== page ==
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Latest from the North.

Northern advices, of the 12th, have been received. Gen. McClellan's resignation has created a decided division between the parties at the North. He has issued a farewell address. Gen. Sickles has gone to Rappahannock Station to take command of the position held by Gen. Bayard's cavalry. Schuyler Colfax has been tendered the place of Secretary of the interior, in anticipation of Mr. Smith's retiring to take the place of Circuit Judge of Indiana. We give the following summary of the news:

The removal of Gen. M'Clellan--laconic address of his Successor — M Clellan's "last Words"--the feeling at the North about the removal — Lincoln again Yielding to the Radical pressure.

Gen. McClellan has been removed from the command of the army of the Potomac, and Gen. A. B. Burnside takes his place.

Gen. Burnside, on assuming command, issued an order, in which he says,

‘ "I accept control with the steadfast assurance that the just cause must prevail. Gen. McClellan is relieved from all duty, and is on his way to Trenton, N. J."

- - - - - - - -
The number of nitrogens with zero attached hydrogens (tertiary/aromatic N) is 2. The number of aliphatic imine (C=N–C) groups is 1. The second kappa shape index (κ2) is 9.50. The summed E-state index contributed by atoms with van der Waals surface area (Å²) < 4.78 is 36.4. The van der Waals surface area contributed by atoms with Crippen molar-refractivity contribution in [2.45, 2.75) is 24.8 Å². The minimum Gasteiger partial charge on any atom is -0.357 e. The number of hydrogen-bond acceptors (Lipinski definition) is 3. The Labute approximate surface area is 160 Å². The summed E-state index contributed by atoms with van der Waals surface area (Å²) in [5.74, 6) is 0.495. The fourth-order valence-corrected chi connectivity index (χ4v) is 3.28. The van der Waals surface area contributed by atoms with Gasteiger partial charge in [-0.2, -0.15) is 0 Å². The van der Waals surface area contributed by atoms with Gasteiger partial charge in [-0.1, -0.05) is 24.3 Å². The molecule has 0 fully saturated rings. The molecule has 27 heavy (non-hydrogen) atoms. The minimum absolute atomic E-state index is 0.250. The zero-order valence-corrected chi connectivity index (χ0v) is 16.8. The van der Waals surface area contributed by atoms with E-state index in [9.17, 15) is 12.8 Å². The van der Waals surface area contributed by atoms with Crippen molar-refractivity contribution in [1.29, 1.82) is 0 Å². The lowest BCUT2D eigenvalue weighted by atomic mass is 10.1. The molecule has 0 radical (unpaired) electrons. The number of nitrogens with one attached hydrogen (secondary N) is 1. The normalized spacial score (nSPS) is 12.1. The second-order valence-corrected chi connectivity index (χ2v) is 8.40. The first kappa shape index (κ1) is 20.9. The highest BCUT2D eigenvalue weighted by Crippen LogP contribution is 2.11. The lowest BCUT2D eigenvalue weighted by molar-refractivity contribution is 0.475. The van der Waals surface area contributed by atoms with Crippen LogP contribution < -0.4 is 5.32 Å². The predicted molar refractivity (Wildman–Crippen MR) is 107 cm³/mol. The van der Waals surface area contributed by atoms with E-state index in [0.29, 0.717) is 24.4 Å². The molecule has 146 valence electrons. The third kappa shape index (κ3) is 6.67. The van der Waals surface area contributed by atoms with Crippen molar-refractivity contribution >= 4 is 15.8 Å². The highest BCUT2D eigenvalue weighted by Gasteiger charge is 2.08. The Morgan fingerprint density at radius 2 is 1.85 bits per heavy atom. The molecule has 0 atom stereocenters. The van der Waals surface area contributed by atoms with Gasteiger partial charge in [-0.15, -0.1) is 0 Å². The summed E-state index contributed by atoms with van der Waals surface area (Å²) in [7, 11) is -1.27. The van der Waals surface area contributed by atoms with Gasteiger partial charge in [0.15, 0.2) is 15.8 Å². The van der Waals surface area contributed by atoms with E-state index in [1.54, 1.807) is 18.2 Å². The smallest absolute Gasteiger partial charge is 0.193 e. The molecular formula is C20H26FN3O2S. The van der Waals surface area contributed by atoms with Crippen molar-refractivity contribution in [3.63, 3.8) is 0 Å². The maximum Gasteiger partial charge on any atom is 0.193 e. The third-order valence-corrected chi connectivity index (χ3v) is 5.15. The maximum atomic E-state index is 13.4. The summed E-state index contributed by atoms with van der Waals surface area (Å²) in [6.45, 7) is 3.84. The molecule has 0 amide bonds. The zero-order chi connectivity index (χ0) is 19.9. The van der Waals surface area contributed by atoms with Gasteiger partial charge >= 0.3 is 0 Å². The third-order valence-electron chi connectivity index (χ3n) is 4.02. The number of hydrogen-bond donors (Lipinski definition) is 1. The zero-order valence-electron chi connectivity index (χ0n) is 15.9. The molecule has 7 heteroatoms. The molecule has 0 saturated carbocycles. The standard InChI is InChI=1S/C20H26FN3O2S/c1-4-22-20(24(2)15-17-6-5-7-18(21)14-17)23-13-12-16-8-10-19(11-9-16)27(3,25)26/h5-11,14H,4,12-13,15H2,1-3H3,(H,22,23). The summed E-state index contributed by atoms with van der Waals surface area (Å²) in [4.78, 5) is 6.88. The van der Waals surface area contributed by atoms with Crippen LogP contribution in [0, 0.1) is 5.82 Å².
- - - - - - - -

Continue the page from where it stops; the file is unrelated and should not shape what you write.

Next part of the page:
’ The causes which led to McClellan's removal are yet matters of speculation; but a letter written by Gen. Halleck to Secretary Stanton shows that Gen. H., on the 1st of October, advice a forward movement, and on the 6th peremptorily ordered it. Neither of these movements having been carried out, it is inferred that his led to his removal.

A want of supplies, according to Gen. H.'s letter, is shown not to have been the cause of the army's inaction; yet a dispatch from Gen. McClellan, date October 22d, ultimo, whilst disclaiming any reflection on the Quartermaster General's Department, yet reiterates that certain portions of his command were without clothing, and could not move until supplied.

Gen. Burnside's headquarters are at Warrenton, which has been in the possession of the Federal since Thursday, the 6th.

All officers belonging to the army of the Potomac are ordered to their several commands immediately.

The Chronicle and Republican, of Washington; the New York Tribune, and New York Times, approve of McClellan's removal. The Tribune says:

‘ "Though done at the last hour, it is not too late, it trusts, to save the country."

’ The Herald and the World are down on the removal. They say the President has again yielded to the Radical pressure.

The reports in regard to dissatisfaction in the army growing out of the removal, are pronounced unfounded by the Government news agent at Washington.

In Philadelphia the removal of McClellan met with no sort of favor; his friends condemned it, whilst the Radicals said it was no time to change commanders in the face of the enemy.